For many reasons, an individual may have to move from one state to another. Whether…
A child’s very first account is likely a custodial account established at a bank, brokerage firm or with a mutual fund company. The goal is to provide for life milestones of the minor such as college or homeownership. Although the Unified Transfer to Minors Act (“UTMA”) provides an inexpensive and expedient arrangement for accumulating wealth on behalf of a minor, there are some drawbacks.
Custodial Account Drawbacks
These accounts are used to hold assets until the minor attains the age of majority in accordance with the State’s rules. In New York, the minor is legally entitled to 100% of the proceeds upon attaining the age of twenty-one (21), unless the donor specifically stipulates age eighteen (18) as the age of majority. Even at age 21, most parents do not trust their children’s decisions to invest or spend the funds prudently.
Once a gift is made to a UTMA account, the account is irrevocable. The funds deposited to the account cannot be returned to the donor who transferred the monies in. However, the custodian has full discretion to utilize the funds in the account for the use and benefit of the minor without a court order.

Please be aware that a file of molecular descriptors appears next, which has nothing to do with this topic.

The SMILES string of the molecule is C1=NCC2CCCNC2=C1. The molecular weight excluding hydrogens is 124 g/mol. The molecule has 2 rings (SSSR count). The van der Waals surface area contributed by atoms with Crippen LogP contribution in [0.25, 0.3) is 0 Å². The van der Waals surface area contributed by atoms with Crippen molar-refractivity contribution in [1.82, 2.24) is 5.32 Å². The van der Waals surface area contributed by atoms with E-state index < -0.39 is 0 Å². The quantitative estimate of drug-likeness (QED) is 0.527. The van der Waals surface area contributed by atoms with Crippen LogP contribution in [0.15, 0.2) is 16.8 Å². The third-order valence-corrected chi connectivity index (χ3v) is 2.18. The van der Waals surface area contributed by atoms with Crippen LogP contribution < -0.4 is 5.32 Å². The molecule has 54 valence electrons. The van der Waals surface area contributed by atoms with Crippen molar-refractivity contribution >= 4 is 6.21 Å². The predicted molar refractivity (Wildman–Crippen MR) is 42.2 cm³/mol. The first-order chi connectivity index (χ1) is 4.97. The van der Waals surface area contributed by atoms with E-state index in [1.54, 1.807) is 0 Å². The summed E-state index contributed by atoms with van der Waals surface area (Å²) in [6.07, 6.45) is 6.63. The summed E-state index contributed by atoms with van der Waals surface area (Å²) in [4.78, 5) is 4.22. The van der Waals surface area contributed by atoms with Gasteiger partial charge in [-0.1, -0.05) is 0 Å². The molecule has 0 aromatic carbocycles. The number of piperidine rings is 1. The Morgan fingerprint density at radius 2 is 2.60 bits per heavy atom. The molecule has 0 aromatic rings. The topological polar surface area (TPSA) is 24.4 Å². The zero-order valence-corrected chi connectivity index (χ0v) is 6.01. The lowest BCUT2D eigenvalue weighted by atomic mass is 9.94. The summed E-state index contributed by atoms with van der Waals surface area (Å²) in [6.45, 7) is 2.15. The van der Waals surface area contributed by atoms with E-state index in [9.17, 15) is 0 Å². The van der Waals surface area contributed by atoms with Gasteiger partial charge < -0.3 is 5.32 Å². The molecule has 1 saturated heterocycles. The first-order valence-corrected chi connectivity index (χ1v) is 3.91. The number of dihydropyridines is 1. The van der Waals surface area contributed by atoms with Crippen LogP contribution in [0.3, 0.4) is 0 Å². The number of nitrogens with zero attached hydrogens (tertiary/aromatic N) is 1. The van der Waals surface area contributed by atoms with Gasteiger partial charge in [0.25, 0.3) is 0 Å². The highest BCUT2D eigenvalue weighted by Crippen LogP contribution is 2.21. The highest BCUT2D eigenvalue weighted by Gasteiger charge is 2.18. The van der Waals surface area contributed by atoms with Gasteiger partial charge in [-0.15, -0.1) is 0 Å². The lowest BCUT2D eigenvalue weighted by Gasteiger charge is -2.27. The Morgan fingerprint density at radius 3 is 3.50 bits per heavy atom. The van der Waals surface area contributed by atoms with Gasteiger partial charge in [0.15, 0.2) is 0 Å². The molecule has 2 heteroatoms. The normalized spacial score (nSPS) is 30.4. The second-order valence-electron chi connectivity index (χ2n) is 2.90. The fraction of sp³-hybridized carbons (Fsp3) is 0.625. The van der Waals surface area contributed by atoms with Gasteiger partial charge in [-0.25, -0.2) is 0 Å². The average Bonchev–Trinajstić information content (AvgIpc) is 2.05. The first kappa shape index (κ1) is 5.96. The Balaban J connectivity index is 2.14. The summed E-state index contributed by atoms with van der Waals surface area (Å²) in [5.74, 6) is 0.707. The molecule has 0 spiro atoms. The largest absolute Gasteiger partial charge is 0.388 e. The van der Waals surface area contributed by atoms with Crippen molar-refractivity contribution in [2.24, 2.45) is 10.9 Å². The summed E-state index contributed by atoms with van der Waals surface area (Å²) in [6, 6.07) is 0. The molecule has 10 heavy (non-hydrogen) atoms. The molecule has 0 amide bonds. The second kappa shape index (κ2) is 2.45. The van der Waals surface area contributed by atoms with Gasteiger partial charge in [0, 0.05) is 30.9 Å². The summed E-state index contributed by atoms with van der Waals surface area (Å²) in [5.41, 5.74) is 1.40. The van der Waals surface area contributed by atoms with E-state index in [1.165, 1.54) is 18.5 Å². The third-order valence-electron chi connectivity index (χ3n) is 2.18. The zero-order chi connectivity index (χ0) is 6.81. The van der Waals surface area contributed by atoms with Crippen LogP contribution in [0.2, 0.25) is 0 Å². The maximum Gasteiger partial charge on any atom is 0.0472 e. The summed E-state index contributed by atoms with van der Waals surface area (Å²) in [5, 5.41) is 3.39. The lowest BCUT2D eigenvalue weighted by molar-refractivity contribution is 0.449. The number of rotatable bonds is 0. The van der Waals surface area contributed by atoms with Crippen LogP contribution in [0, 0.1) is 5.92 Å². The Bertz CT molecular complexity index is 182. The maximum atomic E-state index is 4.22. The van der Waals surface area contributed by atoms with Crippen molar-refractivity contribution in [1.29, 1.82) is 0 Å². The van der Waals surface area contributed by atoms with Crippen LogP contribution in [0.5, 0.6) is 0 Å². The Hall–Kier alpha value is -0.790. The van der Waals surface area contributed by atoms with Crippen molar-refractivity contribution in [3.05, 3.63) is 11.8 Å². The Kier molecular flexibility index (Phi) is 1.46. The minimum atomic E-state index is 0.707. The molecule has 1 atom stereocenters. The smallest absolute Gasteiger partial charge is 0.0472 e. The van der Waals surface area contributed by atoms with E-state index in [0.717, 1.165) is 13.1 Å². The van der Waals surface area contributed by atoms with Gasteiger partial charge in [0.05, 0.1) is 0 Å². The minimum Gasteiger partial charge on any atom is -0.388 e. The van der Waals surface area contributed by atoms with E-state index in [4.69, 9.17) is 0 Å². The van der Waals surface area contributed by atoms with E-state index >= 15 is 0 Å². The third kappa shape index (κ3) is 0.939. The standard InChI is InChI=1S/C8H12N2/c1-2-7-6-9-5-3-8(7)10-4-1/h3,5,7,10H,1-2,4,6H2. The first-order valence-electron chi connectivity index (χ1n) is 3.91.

Financial Aid Concerns
As to tax analysis, custodial accounts are considered an asset of the child and are counted against financial aid. If a minor’s interest income plus dividends total more than $1,900 in one year, then the account will also be subject to the “Kiddie Tax”. A portion of the minor’s UTMA interest income will be taxed at the tax rate of his or her parents or legal guardian instead of the lower tax bracket that the child would have been in.
A Living Trust
A better approach that would eliminate the investment and spending uncertainty of a 21-year-old, is to create an inter-vivos (living) trust for the minor that holds the monies one would otherwise gift to a UTMA account. The trust could have as many beneficiaries as the grantor (donor) desires and provisions as to the use of the trust principal and/or income for the benefit of the minor that is tailored in accordance with the wishes of the grantor creating the trust. Most importantly, the trust could continue until the minor attains a specified, perhaps more mature age (i.e., 35) or even for the life of the person.